By Amy Zimmer
DNAinfo News Editor
UPPER EAST SIDE — Political trailblazer Geraldine Ferraro was honored by a collection of family and friends at a funeral mass at the Church of Saint Vincent Ferrer on the Upper East Side Thursday morning.
Ferraro, who passed away from cancer Saturday at Massachusetts General Hospital at the age of 75, served as a Queens Congresswoman and was the first woman to run as a vice presidential nominee on a major party ticket when she ran alongside Democrat Walter Mondale in 1984.
The private funeral service at 9:30 a.m. Thursday drew many of the city and the nation’s top politicians and dignitaries.
Among those present who gave a eulogy were former Vice President Mondale, Secretary of State Hillary Clinton and former President Bill Clinton, former Secretary of State Madeleine Albright, Sen. Barbara Mikulski of Maryland and Ferraro's three children.
Sens. Chuck Schumer and Kirsten Gillibrand, Mayor Michael Bloomberg and Gov. Andrew Cuomo, whose family was extremely close with Ferraro, were also in attendance.
By early Thursday, police barricades lined Lexington Avenue near 66th Street as mourners gathered at the nearly-century-old Catholic church. Instead of flowers, Ferraro's family has asked for donations to be made to charities including two myeloma research foundations. She was diagnosed with multiple myeloma, a form of blood cancer, in 1998.
When Ferraro was nominated as a vice presidential candidate there was only one woman in the Senate, Mondale noted in his prepared remarks.
Now, he pointed out, there are 17 female senators, 88 women in the house (including Rep. Nancy Pelosi, the first female Majority leader, who attended the mass), six governors, three supreme court justices on the bench and three women who have been secretary of state — two of whom were speaking Thursday.
"It wasn’t just politics that was re-set. Change can be seen everywhere in American life," Mondale said. "Gerry drew enormous crowds, always packed with thousands of mothers and, yes, fathers, who had brought their young daughters to see the miracle of this intelligent, handsome, brave, gutsy fighter and leader."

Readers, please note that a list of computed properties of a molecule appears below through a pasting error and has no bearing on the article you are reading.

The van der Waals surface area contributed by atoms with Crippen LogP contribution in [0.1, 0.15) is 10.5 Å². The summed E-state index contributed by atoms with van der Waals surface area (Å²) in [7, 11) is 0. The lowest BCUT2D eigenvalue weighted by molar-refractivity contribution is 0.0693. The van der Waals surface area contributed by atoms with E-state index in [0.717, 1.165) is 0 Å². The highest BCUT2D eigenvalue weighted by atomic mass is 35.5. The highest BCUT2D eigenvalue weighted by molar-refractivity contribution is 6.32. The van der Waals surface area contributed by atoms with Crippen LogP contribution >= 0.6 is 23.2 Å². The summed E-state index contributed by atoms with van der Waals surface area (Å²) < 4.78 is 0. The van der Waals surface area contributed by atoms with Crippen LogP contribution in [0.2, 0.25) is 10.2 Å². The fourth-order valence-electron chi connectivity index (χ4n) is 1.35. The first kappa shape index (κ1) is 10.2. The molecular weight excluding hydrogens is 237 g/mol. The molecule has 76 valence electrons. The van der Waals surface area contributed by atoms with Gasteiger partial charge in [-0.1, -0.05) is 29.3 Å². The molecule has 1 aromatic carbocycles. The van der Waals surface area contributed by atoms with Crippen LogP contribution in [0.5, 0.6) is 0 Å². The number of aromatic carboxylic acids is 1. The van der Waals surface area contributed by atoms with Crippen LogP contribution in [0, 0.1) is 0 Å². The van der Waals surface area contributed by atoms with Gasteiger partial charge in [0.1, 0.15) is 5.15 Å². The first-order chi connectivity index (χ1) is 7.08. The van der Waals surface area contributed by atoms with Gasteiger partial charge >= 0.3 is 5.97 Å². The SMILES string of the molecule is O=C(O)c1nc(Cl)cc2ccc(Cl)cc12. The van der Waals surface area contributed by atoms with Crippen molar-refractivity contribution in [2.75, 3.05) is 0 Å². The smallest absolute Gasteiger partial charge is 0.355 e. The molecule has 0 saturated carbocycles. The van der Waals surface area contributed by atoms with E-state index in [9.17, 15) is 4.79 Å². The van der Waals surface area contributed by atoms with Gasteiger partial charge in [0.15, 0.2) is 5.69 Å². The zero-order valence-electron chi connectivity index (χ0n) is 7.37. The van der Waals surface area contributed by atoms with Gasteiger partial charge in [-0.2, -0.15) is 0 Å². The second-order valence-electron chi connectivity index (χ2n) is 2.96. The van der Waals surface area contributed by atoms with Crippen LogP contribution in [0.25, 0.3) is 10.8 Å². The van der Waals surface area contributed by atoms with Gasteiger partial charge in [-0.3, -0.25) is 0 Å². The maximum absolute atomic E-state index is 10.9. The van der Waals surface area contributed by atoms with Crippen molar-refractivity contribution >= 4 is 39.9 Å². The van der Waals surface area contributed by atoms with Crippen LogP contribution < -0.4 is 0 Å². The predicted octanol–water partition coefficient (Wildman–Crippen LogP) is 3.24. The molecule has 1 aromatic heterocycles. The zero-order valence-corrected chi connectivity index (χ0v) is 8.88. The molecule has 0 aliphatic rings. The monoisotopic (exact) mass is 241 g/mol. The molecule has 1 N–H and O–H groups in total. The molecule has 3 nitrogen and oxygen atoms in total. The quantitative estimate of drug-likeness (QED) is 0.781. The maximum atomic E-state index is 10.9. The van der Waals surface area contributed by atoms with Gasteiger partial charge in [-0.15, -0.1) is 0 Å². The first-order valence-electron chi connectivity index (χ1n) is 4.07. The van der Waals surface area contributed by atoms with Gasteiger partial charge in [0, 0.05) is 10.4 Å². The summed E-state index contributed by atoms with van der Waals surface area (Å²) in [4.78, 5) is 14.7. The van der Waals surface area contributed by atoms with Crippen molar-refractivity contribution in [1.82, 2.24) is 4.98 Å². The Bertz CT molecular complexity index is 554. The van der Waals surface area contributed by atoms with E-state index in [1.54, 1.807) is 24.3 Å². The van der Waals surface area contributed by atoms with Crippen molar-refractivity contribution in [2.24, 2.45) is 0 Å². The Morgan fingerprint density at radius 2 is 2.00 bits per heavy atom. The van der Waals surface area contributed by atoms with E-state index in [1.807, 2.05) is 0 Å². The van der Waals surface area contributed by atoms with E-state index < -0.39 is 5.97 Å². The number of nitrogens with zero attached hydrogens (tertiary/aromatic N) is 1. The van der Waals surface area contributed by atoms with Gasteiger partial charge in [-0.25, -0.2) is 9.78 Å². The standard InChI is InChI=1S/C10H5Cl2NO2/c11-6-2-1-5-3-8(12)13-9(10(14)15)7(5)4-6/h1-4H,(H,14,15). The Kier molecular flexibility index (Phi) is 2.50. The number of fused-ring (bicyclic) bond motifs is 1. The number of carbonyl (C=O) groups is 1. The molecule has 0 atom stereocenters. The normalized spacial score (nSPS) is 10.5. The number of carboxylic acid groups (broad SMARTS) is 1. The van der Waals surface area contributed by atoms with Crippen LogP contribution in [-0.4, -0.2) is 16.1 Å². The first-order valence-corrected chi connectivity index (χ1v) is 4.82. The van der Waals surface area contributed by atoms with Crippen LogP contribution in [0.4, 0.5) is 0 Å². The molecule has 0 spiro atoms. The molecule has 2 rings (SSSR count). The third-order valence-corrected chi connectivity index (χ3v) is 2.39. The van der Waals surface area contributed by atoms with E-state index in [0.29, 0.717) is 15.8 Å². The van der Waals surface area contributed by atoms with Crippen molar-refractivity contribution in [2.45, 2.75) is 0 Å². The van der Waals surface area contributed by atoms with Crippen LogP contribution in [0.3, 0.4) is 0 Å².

The word "gutsy" was echoed by others.
"It was a lovely ceremony," Albright told reporters afterward. "Eveyone was celebrating the great gutsiness of Geraldine Ferraro. I think we all had a similar theme that she opened doors for many women."
Gillibrand recounted to reporters how Ferraro inspired her at the 1984 Democratic National Convention when she said, "It's not what America can do for women, it's what women can do for America."
She was a housewife from Queens who became a national icon, but she always remained "down-to-earth," Schumer added. "She was world-famous, but to her bones, she was a New Yorker."
Her children spoke highly of Ferraro's political accomplishments, but also painted a portrait of an incredibly devoted mother and wife, who taught them perseverance, shared recipes for manicotti and whose strength shone bright during these 12 years she was living with cancer.
"Despite whatever was going on in her professional life when we were growing up, home cooked family dinners were sacred and not to be missed," her daughter Donna Zaccaro Ullman said, according to prepared remarks.
"By her words and actions she was our model of how to life in the world," Ullman said.
When their mother was first diagnosed with myeloma she assured her children that she would fight it, but Ullman also said that her mother told them "she had accomplished everything she had hoped to in life — and then some – and was at peace with her situation."
"She never gave up hope and never stopped doing," Ullman continued. "When she became confined to a wheel chair last year, she reorganized every cabinet and closet, continued consulting and commentating from home, and even started new projects with both of my children."
Before making a splash in the political world, Ferraro was a public school teacher and lawyer, heading the Special Victims Bureau of the Queens County District Attorney’s Office.
Ferraro’s daughter Laura Zaccaro Lee said when she was growing up, she hadn’t realized how impressive it was that her mother was one of three women in law school. It wasn’t until Lee was in medical school that she realized "what a gift" it was that half of her classmates were women.
"She took many professional risks during her life and not all of them turned out the way she hoped. But she never expressed regret," Lee said in prepared remarks. "I was captivated by her fierce fighting spirit, her optimism, her love for me and my family and her ability to tackle each and every challenge."
Ferraro is survived by her husband of 50 years, John Zaccaro, her three children and eight grandchildren. She will be buried on Thursday at a cemetery in Middle Village, Queens.